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Reshaping of the soil microbiome by the expansion of invasive plants: shifts in structure, diversity, co-occurrence, niche breadth, and assembly processes
Plant and Soil  (IF4.993),  Pub Date : 2022-05-03, DOI: 10.1007/s11104-022-05445-x
Changchao Li, Huaizhi Bo, Bingzhong Song, Xiaocui Chen, Qingqing Cao, Ruirui Yang, Shuping Ji, Lifei Wang, Jian Liu


Understanding the ecological impacts of biological invasions is a core issue of invasion ecology. Soil microbiomes control the functioning and health of ecosystems. The aim of this study was to uncover the changes in the soil microbiome caused by invasive plant expansion.


Taking the typical invasive plant Alternanthera philoxeroides as an example, the structure, diversity, co-occurrence patterns, habitat niche breadth, and assembly processes of the microbiome in invasion-present and invasion-absent soils were analyzed based on high-throughput sequencing.


The invasion altered the structure and composition of the soil microbiome significantly. A group of biomarkers was established using the random-forest machine-learning model to best represent the differences in the microbiome between the invasion-present and invasion-absent soils. The plant invasion decreased the beta-diversity of the soil microbiome but increased the alpha-diversity. Compared with the invasion-absent soils, the invasion-present soils had a more complex and robust network with more keystone species, fewer modules, and more co-occurring associations. The microbiome in the invasion-present soils had a wider habitat niche breadth, with a higher proportion of habitat generalists and lower proportion of habitat specialists. Finally, the importance of stochasticity in the community assembly increased in the invasion-present soils, although deterministic processes still played a dominant role.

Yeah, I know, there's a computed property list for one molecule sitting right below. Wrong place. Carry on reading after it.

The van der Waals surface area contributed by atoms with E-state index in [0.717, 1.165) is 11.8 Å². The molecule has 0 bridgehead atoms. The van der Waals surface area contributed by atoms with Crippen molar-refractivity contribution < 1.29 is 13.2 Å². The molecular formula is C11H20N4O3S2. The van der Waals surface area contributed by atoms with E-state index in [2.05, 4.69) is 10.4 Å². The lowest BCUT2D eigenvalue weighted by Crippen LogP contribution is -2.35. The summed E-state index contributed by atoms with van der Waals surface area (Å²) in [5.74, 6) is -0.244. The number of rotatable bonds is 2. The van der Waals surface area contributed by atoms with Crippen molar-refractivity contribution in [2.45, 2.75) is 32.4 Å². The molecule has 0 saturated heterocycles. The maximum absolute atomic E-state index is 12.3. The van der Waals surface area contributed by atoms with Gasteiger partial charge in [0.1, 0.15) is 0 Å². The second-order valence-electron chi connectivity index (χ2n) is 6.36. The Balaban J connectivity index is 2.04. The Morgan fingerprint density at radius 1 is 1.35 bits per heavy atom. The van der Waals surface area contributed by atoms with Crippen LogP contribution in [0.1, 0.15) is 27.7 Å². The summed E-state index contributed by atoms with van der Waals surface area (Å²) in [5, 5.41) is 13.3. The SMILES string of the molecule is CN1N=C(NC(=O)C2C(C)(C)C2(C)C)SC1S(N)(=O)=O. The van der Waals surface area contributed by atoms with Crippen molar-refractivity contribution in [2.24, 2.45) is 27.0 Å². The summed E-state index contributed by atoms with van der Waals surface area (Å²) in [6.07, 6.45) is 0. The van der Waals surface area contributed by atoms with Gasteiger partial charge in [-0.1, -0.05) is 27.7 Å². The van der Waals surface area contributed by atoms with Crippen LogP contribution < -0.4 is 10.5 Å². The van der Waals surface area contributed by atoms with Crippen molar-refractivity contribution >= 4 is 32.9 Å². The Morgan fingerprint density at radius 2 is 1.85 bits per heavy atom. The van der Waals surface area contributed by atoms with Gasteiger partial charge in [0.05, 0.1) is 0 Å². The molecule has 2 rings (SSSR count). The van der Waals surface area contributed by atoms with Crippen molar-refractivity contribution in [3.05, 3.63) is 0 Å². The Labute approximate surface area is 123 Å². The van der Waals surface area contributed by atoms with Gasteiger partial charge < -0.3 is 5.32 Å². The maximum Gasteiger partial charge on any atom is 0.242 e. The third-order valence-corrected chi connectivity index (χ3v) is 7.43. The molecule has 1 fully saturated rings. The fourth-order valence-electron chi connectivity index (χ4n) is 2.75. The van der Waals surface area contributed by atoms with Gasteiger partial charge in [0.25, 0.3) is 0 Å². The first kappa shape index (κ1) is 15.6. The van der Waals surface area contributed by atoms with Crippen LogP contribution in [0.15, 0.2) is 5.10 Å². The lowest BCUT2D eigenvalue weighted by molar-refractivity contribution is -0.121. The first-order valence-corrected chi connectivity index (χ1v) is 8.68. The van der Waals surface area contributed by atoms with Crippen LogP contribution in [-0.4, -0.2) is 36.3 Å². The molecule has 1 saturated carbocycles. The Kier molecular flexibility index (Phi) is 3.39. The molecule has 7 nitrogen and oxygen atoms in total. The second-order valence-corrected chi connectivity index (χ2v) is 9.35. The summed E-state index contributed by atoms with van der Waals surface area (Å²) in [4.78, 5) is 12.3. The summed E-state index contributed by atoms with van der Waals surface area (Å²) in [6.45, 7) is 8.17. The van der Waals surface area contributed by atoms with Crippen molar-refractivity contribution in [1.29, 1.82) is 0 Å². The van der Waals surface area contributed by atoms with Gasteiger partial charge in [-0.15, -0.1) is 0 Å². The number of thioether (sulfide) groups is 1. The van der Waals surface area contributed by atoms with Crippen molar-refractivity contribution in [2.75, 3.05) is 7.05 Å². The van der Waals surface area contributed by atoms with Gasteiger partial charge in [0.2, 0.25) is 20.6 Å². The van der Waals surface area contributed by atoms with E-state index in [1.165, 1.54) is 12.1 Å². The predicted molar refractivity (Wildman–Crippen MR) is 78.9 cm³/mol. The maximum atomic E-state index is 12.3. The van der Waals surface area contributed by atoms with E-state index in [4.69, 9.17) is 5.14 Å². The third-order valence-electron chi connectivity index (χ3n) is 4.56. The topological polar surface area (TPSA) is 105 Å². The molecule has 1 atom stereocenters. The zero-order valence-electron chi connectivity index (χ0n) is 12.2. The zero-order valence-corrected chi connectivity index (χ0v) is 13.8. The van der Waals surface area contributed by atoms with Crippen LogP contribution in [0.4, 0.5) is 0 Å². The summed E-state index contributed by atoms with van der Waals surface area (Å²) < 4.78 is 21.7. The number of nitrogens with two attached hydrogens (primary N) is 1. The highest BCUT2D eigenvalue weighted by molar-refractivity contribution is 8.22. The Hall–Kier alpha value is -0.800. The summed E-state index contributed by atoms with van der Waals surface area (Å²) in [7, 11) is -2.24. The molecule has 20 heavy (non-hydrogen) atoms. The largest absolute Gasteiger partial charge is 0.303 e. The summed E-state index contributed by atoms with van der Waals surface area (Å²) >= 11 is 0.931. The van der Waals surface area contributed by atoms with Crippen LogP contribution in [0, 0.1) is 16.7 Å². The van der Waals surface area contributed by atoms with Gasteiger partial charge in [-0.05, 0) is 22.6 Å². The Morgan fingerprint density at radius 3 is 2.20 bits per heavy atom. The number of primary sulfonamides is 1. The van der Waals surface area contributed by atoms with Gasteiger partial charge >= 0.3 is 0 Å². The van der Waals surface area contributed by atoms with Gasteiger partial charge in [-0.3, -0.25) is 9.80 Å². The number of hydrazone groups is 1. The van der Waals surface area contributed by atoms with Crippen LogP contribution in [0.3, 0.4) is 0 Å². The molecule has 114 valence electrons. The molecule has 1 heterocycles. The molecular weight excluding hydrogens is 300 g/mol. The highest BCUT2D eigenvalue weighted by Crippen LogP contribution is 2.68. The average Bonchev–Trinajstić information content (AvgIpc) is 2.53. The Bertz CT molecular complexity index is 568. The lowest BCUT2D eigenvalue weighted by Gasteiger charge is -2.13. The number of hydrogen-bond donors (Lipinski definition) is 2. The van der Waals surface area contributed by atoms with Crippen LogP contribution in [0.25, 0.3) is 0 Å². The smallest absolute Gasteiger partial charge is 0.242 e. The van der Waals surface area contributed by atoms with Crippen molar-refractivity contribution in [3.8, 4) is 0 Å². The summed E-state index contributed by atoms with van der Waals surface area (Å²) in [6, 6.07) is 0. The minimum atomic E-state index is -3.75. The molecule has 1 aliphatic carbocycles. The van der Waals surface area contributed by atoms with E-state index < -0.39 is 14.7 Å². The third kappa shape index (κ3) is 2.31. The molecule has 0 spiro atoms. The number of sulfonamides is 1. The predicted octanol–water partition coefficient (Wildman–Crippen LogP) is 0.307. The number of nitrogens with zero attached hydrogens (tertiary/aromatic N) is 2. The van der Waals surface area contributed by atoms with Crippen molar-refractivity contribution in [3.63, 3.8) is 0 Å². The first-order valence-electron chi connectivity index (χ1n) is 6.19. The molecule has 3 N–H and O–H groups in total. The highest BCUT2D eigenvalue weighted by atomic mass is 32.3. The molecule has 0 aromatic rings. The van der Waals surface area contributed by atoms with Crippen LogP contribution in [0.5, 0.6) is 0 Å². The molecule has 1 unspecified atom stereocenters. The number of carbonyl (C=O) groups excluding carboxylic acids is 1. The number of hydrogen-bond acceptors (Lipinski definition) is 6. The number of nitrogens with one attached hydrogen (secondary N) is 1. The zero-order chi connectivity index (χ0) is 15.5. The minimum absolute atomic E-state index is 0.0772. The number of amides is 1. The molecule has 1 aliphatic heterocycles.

This study reveals the consequences to the soil microbiome of the expansion of invasive plants, which is of great significance for an in-depth understanding of the ecological impacts of plant invasion and soil-microbe ecological processes.